What has the age of Methuselah got to do with the wisdom of Solomon anyway? And why have almost all treasury looters named been “highly experienced” Nigerians? We have seen the role of “experience” in padding budgets, wrecking banks, running down public enterprises, mismanaging the nation’s economy, creating ghost workers, killing jobs, rigging the income policy for politicians, and other abracadabra. This jaundiced view of management has ensured that few mentors exist today in Nigeria – young people are hardly prepared for leadership, so nobody knows where to gather 20 or 30 years of experience.

If old age was too important for good administration, where were the proponents when young, barely educated and inexperienced soldiers were the leaders of this country? On the day Usman was born in January 1976, Nigeria was being led by a 37-year-old general. That leader (Murtala Muhammed) had ousted another general (Yakubu Gowon) who became head of state at 32. Gen. Olusegun Obasanjo became head of state at 38, Gen. Buhari at 41, and Gen. Babangida at 44. Most military/civilian governors (of large states with public corporations) for the past 50 years have been men in their 30s and 40s. Obasanjo’s second coming as civilian president would have been a total disaster but for the appointment of young eggheads in his government: Chukwuma Soludo, Nasir el-Rufai, Oby Ezekwesili, Omoigui-Okaru, Osita Chidoka and scores of others headed ministries, departments and agencies. Right from the First Republic, Nigeria has had ministers in their 20s and early 30s.

I have never met Usman or associated with her in any way, but I have read articles suggesting that she took after her father, the late Dr Yusuf Bala Usman, whom I knew well.  [The trait was noticeable in her role at the “#Bring Back Our Girls” campaign.] Change or adherence to due process should therefore be expected at the NPA. Dr Usman, the radical historian from ABU, never hid his aversion to the several ills of corruption, hypocrisy, mismanagement, incompetence, nepotism and tribalism that had combined to ruin Nigeria. His daughter is not likely to betray his ideals.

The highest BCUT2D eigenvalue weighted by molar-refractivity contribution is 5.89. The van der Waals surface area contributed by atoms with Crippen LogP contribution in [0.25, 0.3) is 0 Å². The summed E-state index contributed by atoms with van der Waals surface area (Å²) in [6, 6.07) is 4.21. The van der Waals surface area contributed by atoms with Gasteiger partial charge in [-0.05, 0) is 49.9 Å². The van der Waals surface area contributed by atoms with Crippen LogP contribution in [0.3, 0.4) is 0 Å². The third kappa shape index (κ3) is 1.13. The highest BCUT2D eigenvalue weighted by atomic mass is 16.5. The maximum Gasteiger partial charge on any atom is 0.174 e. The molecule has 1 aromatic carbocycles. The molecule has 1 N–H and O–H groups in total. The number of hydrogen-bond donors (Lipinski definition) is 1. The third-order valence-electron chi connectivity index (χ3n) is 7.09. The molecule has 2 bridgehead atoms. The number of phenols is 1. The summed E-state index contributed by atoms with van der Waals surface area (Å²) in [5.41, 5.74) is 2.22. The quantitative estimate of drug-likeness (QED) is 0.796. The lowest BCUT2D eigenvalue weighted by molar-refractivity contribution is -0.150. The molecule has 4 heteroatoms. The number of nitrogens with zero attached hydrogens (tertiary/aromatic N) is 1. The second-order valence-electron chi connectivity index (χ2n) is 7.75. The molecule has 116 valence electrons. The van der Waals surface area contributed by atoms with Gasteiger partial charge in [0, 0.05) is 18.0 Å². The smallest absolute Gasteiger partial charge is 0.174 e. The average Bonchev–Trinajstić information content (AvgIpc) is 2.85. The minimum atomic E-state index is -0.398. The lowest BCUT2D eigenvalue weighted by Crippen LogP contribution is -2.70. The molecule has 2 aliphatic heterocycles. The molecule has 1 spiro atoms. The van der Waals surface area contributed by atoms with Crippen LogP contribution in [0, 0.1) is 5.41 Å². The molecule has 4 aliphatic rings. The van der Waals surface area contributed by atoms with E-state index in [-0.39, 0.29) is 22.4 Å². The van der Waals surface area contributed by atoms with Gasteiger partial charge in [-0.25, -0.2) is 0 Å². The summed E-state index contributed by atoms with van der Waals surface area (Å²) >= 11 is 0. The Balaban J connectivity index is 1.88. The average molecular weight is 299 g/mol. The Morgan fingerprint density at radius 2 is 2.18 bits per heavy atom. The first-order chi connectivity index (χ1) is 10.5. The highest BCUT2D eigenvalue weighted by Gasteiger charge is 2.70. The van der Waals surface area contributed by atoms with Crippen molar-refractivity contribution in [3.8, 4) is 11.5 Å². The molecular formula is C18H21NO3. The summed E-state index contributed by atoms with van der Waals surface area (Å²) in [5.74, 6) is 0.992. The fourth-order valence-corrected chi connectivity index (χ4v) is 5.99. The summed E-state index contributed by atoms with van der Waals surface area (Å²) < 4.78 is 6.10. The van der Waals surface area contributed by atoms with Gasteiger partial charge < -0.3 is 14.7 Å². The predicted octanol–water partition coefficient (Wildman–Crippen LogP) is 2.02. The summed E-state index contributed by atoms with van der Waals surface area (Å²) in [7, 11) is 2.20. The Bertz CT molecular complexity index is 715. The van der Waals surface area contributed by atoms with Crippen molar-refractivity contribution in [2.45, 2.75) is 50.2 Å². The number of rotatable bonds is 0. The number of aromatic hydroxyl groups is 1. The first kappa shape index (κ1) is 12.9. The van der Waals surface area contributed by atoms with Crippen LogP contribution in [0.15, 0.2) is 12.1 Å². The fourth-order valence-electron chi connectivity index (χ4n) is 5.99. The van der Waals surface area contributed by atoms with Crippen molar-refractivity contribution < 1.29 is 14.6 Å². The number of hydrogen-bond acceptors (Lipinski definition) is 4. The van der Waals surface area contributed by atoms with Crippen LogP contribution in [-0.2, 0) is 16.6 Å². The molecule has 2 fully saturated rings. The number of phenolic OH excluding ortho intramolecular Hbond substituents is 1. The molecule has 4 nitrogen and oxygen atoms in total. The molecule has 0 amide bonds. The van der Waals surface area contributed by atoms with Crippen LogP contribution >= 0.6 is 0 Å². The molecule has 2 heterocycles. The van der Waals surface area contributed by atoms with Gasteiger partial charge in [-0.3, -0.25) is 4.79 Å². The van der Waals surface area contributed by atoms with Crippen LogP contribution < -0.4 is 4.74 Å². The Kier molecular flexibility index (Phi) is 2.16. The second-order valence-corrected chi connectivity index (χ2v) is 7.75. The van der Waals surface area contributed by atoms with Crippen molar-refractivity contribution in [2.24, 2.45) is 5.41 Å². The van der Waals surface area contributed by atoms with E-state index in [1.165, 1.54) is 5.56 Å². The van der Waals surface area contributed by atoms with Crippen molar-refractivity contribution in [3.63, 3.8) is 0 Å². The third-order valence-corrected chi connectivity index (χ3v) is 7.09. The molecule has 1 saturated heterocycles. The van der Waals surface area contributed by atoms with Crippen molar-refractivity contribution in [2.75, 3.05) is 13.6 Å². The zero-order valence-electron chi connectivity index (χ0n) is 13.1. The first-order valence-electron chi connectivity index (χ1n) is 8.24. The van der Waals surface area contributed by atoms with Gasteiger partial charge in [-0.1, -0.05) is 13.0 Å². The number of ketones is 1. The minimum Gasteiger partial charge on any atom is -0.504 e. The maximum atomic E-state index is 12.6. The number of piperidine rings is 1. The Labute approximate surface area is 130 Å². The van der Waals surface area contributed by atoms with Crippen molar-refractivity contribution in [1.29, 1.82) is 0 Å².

‘Night of the Long Knives’ in Turkey

A modern version of Hitler and Mussolini, put together, has been developing in Turkey without the world paying attention. Likely, what happened on July 15 was not an attempted coup but a rebellion orchestrated by the country’s fascist president, Recep Tayyip Erdogan, and his henchmen to get rid of their enemies, real and imagined. A similar thing happened in Germany under Hitler – the “Night of the Long Knives” of 1934.

Never far away are proofs that the Turkish dictator is up to some mischief: If 70, 000 “suspects” already punished and or arrested, including 100 generals, really staged a coup, could unarmed civilians have withstood them?  If Erdogan’s intelligence agents were so good as to detect 70, 000 “conspirators” within a few days, why couldn’t they act in advance? Without any shred of evidence, the dictator quickly pointed to the respected Islamic scholar and inspirer of the Hizmet Movement, Fethullah Gulen, who lives in America, as the one behind the “coup”.

Turkey’s descent into fascism under Erdogan is indisputable. All basic freedoms and human rights are gone. It’s government of one extremist for a few extremists. Let the dictator know, however, that mass discontent by teachers, judges, policemen, soldiers, public servants, university deans and media people is a sign that the Turks reject fascism. The world must not permit another Hitler or Mussolini to sprout from Turkish soil.